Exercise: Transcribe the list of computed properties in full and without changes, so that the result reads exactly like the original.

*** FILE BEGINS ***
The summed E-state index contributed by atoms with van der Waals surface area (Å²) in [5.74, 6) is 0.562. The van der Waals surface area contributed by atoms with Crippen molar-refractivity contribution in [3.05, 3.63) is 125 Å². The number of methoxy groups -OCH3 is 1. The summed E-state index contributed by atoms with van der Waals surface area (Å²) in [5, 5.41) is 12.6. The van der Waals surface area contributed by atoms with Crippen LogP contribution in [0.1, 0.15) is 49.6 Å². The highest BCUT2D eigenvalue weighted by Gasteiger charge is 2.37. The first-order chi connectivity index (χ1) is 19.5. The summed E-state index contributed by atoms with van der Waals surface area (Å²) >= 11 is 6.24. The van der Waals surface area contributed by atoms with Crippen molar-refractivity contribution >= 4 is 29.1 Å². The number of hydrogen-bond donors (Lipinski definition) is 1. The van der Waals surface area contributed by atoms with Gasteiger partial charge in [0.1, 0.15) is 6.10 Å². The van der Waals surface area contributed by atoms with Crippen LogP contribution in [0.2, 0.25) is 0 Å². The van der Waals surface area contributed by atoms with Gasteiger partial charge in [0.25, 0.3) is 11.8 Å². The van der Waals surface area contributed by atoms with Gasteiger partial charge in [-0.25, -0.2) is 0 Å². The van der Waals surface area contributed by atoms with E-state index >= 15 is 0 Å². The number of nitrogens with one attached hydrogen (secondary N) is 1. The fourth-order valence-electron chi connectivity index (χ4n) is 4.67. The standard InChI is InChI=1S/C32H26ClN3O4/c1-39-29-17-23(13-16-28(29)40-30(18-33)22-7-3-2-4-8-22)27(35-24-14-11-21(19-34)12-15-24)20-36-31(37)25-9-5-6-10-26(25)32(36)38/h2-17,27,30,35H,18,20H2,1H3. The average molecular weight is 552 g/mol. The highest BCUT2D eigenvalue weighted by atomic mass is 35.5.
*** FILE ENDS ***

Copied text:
The summed E-state index contributed by atoms with van der Waals surface area (Å²) in [5.74, 6) is 0.562. The van der Waals surface area contributed by atoms with Crippen molar-refractivity contribution in [3.05, 3.63) is 125 Å². The number of methoxy groups -OCH3 is 1. The summed E-state index contributed by atoms with van der Waals surface area (Å²) in [5, 5.41) is 12.6. The van der Waals surface area contributed by atoms with Crippen LogP contribution in [0.1, 0.15) is 49.6 Å². The highest BCUT2D eigenvalue weighted by Gasteiger charge is 2.37. The first-order chi connectivity index (χ1) is 19.5. The summed E-state index contributed by atoms with van der Waals surface area (Å²) >= 11 is 6.24. The van der Waals surface area contributed by atoms with Crippen molar-refractivity contribution >= 4 is 29.1 Å². The number of hydrogen-bond donors (Lipinski definition) is 1. The van der Waals surface area contributed by atoms with Gasteiger partial charge in [0.1, 0.15) is 6.10 Å². The van der Waals surface area contributed by atoms with Crippen LogP contribution in [0.2, 0.25) is 0 Å². The van der Waals surface area contributed by atoms with Gasteiger partial charge in [0.25, 0.3) is 11.8 Å². The van der Waals surface area contributed by atoms with Gasteiger partial charge in [-0.25, -0.2) is 0 Å². The van der Waals surface area contributed by atoms with E-state index >= 15 is 0 Å². The number of nitrogens with one attached hydrogen (secondary N) is 1. The fourth-order valence-electron chi connectivity index (χ4n) is 4.67. The standard InChI is InChI=1S/C32H26ClN3O4/c1-39-29-17-23(13-16-28(29)40-30(18-33)22-7-3-2-4-8-22)27(35-24-14-11-21(19-34)12-15-24)20-36-31(37)25-9-5-6-10-26(25)32(36)38/h2-17,27,30,35H,18,20H2,1H3. The average molecular weight is 552 g/mol. The highest BCUT2D eigenvalue weighted by atomic mass is 35.5.